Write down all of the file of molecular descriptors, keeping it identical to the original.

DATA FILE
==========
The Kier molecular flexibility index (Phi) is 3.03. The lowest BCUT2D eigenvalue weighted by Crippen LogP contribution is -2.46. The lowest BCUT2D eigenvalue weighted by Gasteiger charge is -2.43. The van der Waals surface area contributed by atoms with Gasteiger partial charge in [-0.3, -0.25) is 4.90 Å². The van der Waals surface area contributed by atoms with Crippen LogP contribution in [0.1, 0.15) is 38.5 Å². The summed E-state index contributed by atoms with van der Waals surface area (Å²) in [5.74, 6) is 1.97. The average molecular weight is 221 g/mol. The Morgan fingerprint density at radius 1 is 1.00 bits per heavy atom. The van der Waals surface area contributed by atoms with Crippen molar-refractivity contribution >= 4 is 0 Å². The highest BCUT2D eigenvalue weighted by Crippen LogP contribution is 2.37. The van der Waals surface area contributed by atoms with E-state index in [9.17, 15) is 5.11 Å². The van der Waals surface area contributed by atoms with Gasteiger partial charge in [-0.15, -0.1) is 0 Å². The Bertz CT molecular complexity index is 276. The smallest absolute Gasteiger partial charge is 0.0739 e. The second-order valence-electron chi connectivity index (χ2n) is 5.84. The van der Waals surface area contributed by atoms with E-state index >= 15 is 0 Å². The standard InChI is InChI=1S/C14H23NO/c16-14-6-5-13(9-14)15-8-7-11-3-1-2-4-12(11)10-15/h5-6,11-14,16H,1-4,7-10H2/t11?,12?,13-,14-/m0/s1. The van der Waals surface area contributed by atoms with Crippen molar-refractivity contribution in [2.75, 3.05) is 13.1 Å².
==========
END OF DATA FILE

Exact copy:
The Kier molecular flexibility index (Phi) is 3.03. The lowest BCUT2D eigenvalue weighted by Crippen LogP contribution is -2.46. The lowest BCUT2D eigenvalue weighted by Gasteiger charge is -2.43. The van der Waals surface area contributed by atoms with Gasteiger partial charge in [-0.3, -0.25) is 4.90 Å². The van der Waals surface area contributed by atoms with Crippen LogP contribution in [0.1, 0.15) is 38.5 Å². The summed E-state index contributed by atoms with van der Waals surface area (Å²) in [5.74, 6) is 1.97. The average molecular weight is 221 g/mol. The Morgan fingerprint density at radius 1 is 1.00 bits per heavy atom. The van der Waals surface area contributed by atoms with Crippen molar-refractivity contribution >= 4 is 0 Å². The highest BCUT2D eigenvalue weighted by Crippen LogP contribution is 2.37. The van der Waals surface area contributed by atoms with E-state index in [9.17, 15) is 5.11 Å². The van der Waals surface area contributed by atoms with Gasteiger partial charge in [-0.15, -0.1) is 0 Å². The Bertz CT molecular complexity index is 276. The smallest absolute Gasteiger partial charge is 0.0739 e. The second-order valence-electron chi connectivity index (χ2n) is 5.84. The van der Waals surface area contributed by atoms with E-state index >= 15 is 0 Å². The standard InChI is InChI=1S/C14H23NO/c16-14-6-5-13(9-14)15-8-7-11-3-1-2-4-12(11)10-15/h5-6,11-14,16H,1-4,7-10H2/t11?,12?,13-,14-/m0/s1. The van der Waals surface area contributed by atoms with Crippen molar-refractivity contribution in [2.75, 3.05) is 13.1 Å².